This page is continued from Civil Law Self-Help Walkthrough >>>> Section 1 – Torts, Breaches of Contract, and Assessing Liability >>>> Liability >>>> Types of Liabilities Associated with Civil Law >>>> Vicarious Liability:
[Law Latin “let the superior make answer”]
1. Torts. The doctrine holding an employer or principal liable for the employee’s or agent’s wrongful acts committed within the scope of the employment or agency. — aka master-servant rule.
See SCOPE OF EMPLOYMENT. 
1. The doctrine under which amiability is imposed upon an employer for the acts of his employees committed in the course and scope of their employment. 35 Am J1st M & S § 543.
The tort liability of a principal for the act of his agent is based, not on the agency relationship, but on the relation of employer and employee, and is expressed by the maxim “respondeat superior.” 3 Am J2d Agency § 261. 
1. Means “let the master respond.” The doctrine under which liability is imposed upon an employer for the acts of its employees committed in the course and scope of their employment. Similarly, respondeat superior makes a principal liable for a tort committed by her agent, and a master responsible for the negligence of his servant.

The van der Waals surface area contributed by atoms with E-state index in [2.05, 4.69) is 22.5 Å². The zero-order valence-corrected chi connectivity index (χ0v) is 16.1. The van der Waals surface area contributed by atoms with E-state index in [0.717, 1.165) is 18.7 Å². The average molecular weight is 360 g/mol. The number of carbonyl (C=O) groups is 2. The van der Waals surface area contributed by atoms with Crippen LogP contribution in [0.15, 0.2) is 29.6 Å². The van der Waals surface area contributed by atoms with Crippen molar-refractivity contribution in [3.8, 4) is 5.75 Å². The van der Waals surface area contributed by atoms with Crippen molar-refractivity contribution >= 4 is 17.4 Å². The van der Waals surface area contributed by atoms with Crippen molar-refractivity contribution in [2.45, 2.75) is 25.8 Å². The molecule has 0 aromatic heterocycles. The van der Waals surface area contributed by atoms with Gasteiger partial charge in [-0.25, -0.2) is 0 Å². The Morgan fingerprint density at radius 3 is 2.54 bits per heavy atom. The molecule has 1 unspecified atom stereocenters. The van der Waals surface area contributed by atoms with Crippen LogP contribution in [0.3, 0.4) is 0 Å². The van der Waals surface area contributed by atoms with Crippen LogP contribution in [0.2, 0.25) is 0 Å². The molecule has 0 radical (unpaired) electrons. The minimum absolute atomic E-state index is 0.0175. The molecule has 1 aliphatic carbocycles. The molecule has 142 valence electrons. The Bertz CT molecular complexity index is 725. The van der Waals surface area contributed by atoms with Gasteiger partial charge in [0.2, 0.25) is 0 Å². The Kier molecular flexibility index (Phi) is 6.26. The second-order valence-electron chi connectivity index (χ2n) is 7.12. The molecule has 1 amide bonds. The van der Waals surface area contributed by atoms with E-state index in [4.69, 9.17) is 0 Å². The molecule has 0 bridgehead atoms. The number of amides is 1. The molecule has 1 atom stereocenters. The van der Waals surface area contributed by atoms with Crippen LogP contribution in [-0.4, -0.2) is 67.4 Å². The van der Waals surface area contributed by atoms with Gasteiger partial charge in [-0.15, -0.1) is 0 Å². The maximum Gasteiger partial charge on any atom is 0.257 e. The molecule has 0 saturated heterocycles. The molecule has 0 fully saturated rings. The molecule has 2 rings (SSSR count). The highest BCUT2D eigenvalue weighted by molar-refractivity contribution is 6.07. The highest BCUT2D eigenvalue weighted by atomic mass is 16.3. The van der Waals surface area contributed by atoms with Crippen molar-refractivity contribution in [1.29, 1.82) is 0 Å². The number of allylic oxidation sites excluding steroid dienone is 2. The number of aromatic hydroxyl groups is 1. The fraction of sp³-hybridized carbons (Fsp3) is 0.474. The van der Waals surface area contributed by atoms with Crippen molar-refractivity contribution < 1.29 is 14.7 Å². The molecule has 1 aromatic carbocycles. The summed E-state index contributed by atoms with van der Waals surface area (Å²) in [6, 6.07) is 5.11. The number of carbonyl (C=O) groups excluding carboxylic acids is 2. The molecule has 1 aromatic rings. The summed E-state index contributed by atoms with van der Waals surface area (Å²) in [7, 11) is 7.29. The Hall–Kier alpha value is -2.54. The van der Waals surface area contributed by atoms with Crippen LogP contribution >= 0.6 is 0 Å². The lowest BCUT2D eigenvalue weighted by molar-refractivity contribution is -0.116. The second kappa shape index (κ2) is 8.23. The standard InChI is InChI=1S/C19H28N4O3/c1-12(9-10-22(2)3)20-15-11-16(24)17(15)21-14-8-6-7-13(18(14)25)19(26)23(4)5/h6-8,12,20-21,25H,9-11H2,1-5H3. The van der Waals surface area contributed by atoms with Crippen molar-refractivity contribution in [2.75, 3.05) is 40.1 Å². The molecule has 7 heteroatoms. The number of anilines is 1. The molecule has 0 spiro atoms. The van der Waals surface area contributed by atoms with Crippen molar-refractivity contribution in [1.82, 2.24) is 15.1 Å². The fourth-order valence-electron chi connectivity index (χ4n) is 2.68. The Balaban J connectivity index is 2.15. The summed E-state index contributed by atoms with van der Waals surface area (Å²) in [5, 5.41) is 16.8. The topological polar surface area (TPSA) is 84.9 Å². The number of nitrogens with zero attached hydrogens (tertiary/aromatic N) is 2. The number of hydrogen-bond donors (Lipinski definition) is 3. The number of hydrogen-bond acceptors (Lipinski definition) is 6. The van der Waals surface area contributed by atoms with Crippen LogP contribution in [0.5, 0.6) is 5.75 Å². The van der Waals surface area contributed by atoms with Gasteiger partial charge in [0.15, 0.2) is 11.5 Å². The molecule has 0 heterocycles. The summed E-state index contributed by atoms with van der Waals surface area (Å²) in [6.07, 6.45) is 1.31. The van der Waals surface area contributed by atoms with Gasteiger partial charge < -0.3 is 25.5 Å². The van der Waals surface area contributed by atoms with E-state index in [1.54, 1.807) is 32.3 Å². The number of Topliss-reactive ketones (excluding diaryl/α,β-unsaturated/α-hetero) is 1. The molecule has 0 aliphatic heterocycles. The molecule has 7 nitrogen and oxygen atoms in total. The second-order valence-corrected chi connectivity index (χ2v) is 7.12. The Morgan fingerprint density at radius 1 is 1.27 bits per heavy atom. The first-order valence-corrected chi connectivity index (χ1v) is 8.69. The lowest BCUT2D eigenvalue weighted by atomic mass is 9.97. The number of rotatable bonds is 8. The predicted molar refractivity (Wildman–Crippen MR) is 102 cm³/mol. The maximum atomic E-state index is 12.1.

See borrowed servant rule.
See also course of employment; scope of employment. 
Excerpt from W. Page Keeton et al.’s Prosser and Keeton on the Law of Torts § 69, at 500 (5th ed. 1984):
“Most courts have made little or no effort to explain the result, and have taken refuge in rather empty phrases, such as ‘he who does a thing though another does it himself,’ or the endlessly repeated formula of ‘respondeat superior,’ which in itself means nothing more than to ‘look to the man higher up.’“ 
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: Ballantine’s Law Dictionary with Pronunciations
Third Edition by James A. Ballantine (James Arthur 1871-1949). Edited by William S. Anderson. © 1969 by THE LAWYER’S CO-OPERATIVE PUBLISHING COMPANY. Library of Congress Catalog Card No. 68-30931
: W. Page Keeton et al.’s Prosser and Keeton on the Law of Torts § 69, at 500 (5th ed. 1984).
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